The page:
Dr. Szabolcs is a pioneer in reduced-toxicity/intensity unrelated donor cord blood transplant for inborn errors of the immune system. He's the first to prove the feasibility of sequential lung and bone marrow transplantation from the same unrelated deceased donor.

Your Child's CID Consult and Care: What to Expect

If a doctor diagnosed your child with combined immunodeficiency, we want you to know you're not alone. The Center for Rare Disease Therapy (CRDT) at UPMC Children's Hospital of Pittsburgh is here to help.

To make an appointment for your child or refer a patient for CID care, contact us by:

Here’s what you can expect when you come to us for your child's first CID consult.

What should I expect at my child's first visit for CID?

Your first visit will take between 4 and 6 hours.

Your child will have a full exam from Dr. Szabolcs. He will make or confirm a precise diagnosis and find out how much the disease has progressed.

Because we work as a team at the CRDT, other doctors and staff might see your child during your visit.

These may include experts in:

  • Genetic diseases.
  • Brain diseases.
  • Child development.
  • Hearing.
  • Physical therapy.

What are the next steps after my child's visit to the center for CID care?

Before you leave the center, you'll have a CID care plan tailored to your child’s needs.

Members of your child's CID care team will talk with you about:

  • Likely next steps for your child.
  • Treatment options for your child's combined immunodeficiency.
  • Ways to care for your child at home to help improve his or her quality of life.

If surgery might be an option for treating your child's CID, we'll go over all the details. We'll let you know how you and your child can prepare.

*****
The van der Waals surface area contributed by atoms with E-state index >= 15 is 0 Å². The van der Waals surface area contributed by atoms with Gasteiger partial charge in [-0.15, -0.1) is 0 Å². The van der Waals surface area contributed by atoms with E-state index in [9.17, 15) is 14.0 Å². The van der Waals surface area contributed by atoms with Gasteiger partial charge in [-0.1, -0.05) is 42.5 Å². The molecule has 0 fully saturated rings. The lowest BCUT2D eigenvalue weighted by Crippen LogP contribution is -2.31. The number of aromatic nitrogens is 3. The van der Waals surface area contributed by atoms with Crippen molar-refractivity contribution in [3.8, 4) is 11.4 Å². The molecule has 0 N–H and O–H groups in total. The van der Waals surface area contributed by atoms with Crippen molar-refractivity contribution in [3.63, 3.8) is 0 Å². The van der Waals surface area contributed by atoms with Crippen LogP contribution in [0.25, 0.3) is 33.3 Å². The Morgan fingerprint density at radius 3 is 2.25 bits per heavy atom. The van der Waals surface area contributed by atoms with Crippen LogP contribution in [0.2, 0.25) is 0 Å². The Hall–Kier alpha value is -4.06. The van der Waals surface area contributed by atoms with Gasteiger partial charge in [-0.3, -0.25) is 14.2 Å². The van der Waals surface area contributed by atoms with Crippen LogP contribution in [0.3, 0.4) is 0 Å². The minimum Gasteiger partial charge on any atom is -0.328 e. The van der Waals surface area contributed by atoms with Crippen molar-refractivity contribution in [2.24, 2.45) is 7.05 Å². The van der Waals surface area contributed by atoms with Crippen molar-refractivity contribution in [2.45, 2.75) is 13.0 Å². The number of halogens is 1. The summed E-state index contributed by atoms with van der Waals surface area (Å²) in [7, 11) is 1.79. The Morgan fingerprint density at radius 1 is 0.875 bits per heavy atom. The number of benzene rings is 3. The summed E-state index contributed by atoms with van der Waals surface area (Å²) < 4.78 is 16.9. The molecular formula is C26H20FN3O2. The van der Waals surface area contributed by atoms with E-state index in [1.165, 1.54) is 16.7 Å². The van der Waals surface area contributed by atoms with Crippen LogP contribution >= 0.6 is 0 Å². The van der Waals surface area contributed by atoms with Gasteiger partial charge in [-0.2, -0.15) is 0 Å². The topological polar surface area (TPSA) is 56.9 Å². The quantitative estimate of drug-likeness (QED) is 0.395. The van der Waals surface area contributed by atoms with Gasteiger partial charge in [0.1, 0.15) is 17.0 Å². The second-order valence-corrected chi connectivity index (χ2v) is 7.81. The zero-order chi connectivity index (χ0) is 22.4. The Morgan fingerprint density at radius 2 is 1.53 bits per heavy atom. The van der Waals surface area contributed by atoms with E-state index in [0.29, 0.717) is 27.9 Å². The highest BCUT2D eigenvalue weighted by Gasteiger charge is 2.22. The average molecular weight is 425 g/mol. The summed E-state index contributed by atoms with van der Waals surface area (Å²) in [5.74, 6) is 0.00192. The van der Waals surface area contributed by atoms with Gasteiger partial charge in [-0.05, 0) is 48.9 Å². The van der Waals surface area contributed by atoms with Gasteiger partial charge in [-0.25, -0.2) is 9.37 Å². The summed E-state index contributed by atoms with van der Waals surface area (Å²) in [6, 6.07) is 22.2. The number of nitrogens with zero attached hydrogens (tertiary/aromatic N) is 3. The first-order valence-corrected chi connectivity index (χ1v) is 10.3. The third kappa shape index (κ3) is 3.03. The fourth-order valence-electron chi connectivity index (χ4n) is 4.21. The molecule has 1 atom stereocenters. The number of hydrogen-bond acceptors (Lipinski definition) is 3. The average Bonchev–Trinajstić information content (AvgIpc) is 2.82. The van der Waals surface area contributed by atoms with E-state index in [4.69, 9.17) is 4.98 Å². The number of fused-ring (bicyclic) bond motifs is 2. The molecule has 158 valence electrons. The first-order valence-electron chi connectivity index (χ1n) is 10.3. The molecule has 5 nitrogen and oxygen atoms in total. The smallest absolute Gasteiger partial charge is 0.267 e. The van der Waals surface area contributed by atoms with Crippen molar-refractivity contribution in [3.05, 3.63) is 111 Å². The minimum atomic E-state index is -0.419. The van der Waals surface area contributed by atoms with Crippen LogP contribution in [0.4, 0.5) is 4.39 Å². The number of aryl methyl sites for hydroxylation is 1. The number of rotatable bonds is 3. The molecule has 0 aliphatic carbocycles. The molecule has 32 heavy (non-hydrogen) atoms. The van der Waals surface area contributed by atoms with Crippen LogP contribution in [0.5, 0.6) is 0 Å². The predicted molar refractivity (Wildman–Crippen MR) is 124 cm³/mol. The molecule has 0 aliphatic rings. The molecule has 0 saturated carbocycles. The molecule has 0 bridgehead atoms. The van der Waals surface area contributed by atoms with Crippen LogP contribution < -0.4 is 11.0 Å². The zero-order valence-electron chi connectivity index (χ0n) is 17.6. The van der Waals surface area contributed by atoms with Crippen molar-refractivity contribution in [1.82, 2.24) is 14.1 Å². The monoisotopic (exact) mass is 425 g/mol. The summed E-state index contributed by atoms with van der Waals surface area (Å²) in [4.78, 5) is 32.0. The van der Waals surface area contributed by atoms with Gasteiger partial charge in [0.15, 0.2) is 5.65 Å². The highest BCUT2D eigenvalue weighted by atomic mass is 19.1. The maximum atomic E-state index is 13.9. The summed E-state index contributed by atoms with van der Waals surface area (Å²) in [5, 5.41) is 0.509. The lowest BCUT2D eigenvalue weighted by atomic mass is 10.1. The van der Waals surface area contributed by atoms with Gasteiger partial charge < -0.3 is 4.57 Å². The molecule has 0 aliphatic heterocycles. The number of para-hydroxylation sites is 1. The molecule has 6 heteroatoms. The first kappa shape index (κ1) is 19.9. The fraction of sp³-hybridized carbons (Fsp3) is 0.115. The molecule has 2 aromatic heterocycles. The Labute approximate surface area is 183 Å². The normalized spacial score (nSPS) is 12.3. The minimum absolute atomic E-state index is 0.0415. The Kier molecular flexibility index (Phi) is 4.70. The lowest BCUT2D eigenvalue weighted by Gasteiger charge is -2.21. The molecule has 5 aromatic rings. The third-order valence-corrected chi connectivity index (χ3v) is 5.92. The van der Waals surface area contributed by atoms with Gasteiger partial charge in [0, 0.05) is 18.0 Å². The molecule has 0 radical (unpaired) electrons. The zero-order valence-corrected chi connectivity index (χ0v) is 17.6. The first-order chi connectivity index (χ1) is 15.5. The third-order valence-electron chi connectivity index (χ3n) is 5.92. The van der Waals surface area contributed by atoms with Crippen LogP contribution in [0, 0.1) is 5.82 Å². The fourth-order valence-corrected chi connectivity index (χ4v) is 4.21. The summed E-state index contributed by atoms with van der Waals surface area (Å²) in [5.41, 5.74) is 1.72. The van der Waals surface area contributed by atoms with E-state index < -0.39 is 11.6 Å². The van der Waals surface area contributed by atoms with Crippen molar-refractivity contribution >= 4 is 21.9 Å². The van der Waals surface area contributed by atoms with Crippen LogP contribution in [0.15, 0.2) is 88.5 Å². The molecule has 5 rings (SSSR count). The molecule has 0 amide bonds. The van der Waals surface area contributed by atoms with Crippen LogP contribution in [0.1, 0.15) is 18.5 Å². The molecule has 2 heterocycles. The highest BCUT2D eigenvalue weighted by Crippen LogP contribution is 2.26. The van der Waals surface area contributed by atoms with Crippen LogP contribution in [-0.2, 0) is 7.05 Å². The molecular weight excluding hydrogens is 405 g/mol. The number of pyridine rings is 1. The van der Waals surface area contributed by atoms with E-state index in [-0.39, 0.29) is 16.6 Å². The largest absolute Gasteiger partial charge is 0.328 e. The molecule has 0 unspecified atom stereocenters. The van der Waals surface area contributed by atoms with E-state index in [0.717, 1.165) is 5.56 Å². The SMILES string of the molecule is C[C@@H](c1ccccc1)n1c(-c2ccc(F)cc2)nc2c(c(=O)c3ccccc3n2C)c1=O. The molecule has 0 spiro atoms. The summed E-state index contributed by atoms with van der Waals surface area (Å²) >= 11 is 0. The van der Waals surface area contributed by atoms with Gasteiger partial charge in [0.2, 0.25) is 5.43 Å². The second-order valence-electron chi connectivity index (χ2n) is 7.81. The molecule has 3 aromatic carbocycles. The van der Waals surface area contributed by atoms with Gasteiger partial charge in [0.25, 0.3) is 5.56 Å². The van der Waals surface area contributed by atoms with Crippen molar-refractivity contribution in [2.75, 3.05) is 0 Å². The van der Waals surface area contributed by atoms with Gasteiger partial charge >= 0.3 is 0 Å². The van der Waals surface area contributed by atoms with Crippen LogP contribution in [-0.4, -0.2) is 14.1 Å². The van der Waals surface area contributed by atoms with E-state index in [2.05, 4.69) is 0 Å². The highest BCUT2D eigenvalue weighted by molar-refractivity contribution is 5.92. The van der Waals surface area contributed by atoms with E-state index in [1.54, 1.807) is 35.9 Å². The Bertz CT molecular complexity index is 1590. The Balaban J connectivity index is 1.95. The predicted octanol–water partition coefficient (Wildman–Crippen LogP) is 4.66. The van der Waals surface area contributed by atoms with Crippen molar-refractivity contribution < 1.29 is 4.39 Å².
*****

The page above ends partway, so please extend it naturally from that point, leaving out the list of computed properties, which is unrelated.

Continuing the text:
We'll also schedule a follow-up visit in 3 months.

You'll meet our nurse practitioner (NP). You can contact our NP by phone or video conference with any concerns between now and your next appointment.

Before you leave, please feel free to ask us about your child's CID diagnosis, treatment, or anything else.

How soon will I get my child's CID test results?

We'll call you within 2 weeks to discuss the test results and next steps for your child's CID care.

You can also find your child's test results if you signed up for MyCHP — Children's patient portal.

MyCHP lets you manage your child's health online. It's free for patients of UPMC Children's Hospital of Pittsburgh and their parents or guardians.

Partners in Your Child's CID Care

When a child has a rare disease like combined immune deficiency, it affects the whole family.

At the CRDT, we see each family member as our partners.

The best care happens when we merge our CID expertise with your knowledge of what’s best for your child.

Center for Rare Disease Therapy patient storiesMeet Our Rare Disease Center Patients

Learn how others are finding help and hope for their child’s rare disease through the expertise at UPMC Children’s.

View Center for Rare Disease Therapy patient stories »

Contact Us About Your Child’s CID

At the CRDT, every child diagnosed with a rare disease receives a tailored treatment plan and family-centered care.

For an appointment, consult, or referral, contact us:

We’ll be in touch within 2 business days.